By Sarah Mac Donald - 19 November, 2019
Cavan parish priest offered "moral leadership in a difficult time” through his homily following the kidnapping and assault on Kevin Lunney, a director of Quinn Industrial Holdings.
The Taoiseach has praised Fr Oliver O’Reilly’s “considerable courage” in a show of support for the Cavan parish priest who has been undermined by businessman Sean Quinn.
In a statement to RTE News, Leo Varadkar extended his support to Fr O’Reilly for “offering moral leadership in a difficult time” in a homily he gave over 29-30 September following the kidnapping and assault on Kevin Lunney, a director of Quinn Industrial Holdings.
“He offered moral guidance to his community, he condemned the savagery of the kidnapping and the ongoing campaign of intimidation, and called on everyone to cooperate with the authorities. I believe that Fr O’Reilly showed considerable courage in giving this homily and I commend him for doing so,” Mr Varadkar said in his statement.
The Taoiseach’s solidarity follows a statement on Sunday evening in support of the priest from the Association of Catholic Priests.
“The Leadership of the ACP would like to express their support for Oliver O’Reilly PP and the position he has adopted in relation to the recent attack on Mr Kevin Lunney. We admire his courage in speaking the truth in a very difficult situation,” the ACP said.
It followed the Sunday Independent’s revelation that businessman Sean Quinn had written on 21 October to the Papal Nuncio to Ireland, Archbishop Jude Thaddeus Okolo, as well as the Vatican Secretary of State, Cardinal Pietro Parolin, and Cardinal Marc Ouellet, a Canadian prelate, and Cardinal Beniamino Stella, complaining about Fr O’Reilly.
Sean Quinn sent a copy of the letter to Fr O’Reilly and to the Administrator of the Diocese of Kilmore, Monsignor Liam Kelly.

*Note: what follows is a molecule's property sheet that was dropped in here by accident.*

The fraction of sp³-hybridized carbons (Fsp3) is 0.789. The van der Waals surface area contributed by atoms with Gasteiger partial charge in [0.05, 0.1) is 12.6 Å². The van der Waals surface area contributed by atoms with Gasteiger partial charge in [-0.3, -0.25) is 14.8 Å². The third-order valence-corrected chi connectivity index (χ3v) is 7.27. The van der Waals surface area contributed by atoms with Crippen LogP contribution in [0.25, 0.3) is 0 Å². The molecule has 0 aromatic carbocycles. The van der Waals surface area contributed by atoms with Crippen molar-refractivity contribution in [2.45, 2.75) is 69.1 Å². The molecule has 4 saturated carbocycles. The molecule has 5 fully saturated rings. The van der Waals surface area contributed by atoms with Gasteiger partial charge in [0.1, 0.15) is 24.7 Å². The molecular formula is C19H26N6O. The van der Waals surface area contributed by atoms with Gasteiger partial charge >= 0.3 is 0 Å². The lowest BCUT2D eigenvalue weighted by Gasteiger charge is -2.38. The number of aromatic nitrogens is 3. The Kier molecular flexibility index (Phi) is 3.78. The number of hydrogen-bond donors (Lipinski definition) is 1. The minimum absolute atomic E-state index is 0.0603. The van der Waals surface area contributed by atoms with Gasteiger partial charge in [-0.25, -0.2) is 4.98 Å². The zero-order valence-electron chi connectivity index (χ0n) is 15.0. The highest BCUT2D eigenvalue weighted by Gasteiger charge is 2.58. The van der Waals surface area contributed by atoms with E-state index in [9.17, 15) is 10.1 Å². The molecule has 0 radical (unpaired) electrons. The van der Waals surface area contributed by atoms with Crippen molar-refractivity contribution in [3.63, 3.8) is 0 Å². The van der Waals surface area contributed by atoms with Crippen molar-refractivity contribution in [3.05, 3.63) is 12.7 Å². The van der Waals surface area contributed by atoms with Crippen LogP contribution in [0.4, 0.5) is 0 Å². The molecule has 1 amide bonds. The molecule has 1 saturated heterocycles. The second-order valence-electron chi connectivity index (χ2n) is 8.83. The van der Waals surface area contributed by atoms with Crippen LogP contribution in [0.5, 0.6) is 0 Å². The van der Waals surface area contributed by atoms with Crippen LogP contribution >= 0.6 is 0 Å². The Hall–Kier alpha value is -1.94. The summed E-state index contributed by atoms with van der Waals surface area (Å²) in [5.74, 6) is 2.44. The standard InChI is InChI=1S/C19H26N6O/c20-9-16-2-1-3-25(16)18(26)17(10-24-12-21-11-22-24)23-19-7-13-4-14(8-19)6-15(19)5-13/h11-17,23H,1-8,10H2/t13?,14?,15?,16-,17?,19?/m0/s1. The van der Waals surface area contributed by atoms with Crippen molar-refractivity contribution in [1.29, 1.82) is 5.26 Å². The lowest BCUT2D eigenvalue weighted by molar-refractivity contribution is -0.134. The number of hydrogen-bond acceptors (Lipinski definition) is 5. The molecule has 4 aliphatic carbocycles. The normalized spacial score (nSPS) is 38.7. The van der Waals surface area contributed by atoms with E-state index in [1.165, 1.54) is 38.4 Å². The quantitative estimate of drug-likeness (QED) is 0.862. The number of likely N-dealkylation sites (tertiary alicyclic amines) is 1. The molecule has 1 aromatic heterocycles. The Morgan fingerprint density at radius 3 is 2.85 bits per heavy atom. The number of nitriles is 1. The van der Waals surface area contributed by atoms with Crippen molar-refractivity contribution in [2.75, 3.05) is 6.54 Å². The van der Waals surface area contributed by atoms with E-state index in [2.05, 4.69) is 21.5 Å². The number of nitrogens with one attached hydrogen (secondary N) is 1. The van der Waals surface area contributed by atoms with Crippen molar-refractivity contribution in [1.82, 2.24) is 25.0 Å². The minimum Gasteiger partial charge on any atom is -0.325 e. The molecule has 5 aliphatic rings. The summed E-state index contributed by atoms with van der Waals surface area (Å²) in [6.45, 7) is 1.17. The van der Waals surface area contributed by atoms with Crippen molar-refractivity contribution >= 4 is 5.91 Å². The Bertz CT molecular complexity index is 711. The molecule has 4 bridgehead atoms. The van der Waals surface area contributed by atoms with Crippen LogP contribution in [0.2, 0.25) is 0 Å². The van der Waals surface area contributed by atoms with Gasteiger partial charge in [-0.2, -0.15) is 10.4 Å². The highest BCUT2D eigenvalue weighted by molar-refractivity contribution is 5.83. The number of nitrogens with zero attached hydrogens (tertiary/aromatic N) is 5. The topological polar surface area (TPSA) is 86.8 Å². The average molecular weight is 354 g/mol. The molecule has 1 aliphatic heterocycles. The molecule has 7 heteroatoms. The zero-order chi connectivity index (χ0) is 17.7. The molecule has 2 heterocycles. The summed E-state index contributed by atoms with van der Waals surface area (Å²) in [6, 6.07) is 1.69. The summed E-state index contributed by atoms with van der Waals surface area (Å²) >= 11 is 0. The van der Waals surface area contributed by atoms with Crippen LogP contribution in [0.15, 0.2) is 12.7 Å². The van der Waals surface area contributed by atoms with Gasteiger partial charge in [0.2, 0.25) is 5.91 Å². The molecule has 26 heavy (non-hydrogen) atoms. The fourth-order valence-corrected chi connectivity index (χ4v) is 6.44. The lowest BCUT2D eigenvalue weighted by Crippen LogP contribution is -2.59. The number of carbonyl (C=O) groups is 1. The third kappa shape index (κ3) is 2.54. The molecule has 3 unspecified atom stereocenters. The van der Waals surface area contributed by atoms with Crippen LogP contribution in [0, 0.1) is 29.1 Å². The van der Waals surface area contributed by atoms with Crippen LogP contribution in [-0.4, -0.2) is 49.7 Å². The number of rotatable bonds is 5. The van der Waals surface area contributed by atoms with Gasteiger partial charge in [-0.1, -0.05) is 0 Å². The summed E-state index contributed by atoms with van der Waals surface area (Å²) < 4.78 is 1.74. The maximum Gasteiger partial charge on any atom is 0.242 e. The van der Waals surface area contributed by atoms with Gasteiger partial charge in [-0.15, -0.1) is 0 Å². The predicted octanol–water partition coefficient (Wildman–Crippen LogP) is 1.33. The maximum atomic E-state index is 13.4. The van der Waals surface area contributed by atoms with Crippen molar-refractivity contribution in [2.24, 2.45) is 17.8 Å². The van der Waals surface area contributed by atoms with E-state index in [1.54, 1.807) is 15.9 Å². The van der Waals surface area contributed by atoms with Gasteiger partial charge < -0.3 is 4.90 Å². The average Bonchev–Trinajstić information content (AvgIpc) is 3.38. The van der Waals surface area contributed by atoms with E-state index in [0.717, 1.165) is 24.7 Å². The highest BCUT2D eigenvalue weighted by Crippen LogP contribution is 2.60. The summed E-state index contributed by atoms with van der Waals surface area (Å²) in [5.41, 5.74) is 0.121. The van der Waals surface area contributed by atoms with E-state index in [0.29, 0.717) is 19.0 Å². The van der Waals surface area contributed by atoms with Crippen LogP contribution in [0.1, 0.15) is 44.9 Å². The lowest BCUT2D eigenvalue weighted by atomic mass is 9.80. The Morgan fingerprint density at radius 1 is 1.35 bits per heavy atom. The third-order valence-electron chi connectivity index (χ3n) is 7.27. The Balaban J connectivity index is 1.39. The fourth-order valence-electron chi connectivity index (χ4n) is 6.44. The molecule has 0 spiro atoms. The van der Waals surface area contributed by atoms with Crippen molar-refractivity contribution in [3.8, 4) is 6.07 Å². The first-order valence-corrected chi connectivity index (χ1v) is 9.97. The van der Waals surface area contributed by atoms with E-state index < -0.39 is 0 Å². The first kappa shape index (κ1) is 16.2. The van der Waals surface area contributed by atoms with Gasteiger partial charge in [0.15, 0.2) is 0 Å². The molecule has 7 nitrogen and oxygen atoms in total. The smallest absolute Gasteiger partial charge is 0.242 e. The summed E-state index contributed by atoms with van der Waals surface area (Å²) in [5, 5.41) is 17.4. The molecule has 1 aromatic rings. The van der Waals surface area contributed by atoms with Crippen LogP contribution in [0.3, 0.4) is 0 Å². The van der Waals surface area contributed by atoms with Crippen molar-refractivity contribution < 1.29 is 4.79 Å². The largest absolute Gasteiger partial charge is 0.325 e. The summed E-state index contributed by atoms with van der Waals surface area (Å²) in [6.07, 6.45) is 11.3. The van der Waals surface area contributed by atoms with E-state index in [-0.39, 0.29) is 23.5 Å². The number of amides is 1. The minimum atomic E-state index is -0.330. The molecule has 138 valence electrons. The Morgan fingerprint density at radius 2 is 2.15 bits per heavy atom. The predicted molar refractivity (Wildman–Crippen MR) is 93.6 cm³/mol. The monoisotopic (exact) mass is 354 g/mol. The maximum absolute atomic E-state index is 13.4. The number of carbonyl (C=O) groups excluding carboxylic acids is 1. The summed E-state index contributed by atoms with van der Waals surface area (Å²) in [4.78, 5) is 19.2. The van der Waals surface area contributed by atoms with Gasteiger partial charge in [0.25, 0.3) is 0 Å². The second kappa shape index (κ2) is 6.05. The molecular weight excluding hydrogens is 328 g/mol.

In the letter, Mr Quinn described himself as “a lifelong practicing Catholic and a native of Ballyconnell”, which is Fr O’Reilly’s parish.
The one-time billionaire said he and his family were now victims of “a campaign of public vilification in our own locality on entirely false allegations”.
The letter continued: “Fr O’Reilly has referred to the ‘paymaster or paymasters’ and ‘godfather’, making clear and false references to me. In subsequent media interviews, Fr O’Reilly stated that ‘the dogs in the street’ knows who the paymaster was to whom he referred.”
“I have spoken in person both to Fr O’Reilly and to Monsignor Kelly to ask them to end and correct this campaign of vilification against me from the public and in the media. But a culture of clericalism and clerical unaccountability seems to stand in the way,” Sean Quinn wrote.
In his September homily, Fr O’Reilly strongly condemned the vicious attack by criminals on businessman Kevin Lunney. He told parishioners attending Masses in Ballyconnell and Kildallan, Co Cavan that a “long reign of terror” in the area threatened the lives and livelihoods of everybody living in the Cavan, Fermanagh and Leitrim border region.
The priest, who is in his early 70s, also called out the “Mafia-style group with its own godfather” who he believed was responsible for the attack and the ongoing harassment of Kevin Lunney’s family.
Fr O’Reilly said the “elephant in the room” was the “campaign of intimidation” towards not just Mr Lunney but also to other directors at Quinn Industrial Holdings.
“We have all been a bit reticent about getting involved and speaking up. I hope that more people can now speak out and support them,” he said.
Following his homily, he received an anonymous phonecall warning him to “watch yourself”.
Mr Lunney, a father-of-six, was abducted in broad daylight on 17 September outside his home in Fermanagh and driven in the boot of a car to an animal container in Cavan, where he was tortured and his face was slashed and his leg was also broken in two places.
His attackers dumped him on an isolated rural road.
Fr Roy Donovan of the ACP leadership told the Irish Independent on Sunday that the ACP had issued the statement because, “Priests feel for Oliver; they feel he has been attacked totally unfairly. They feel for somebody like him given his age and that he lives alone – this makes him extra vulnerable.”
“He should at this stage be enjoying the good will of so many parishioners and not drawing all this extra trouble on himself. He works very hard like many priests and lives a full life. He could have kept quiet and said nothing but announcing the Gospel requires prophetic stances – doing the truth as one’s conscience demands.”
The main suspect in the ongoing investigation into the attack on Mr Lunney, Cyril McGuinness, died last week as police in Derbyshire searched his home near Buxton.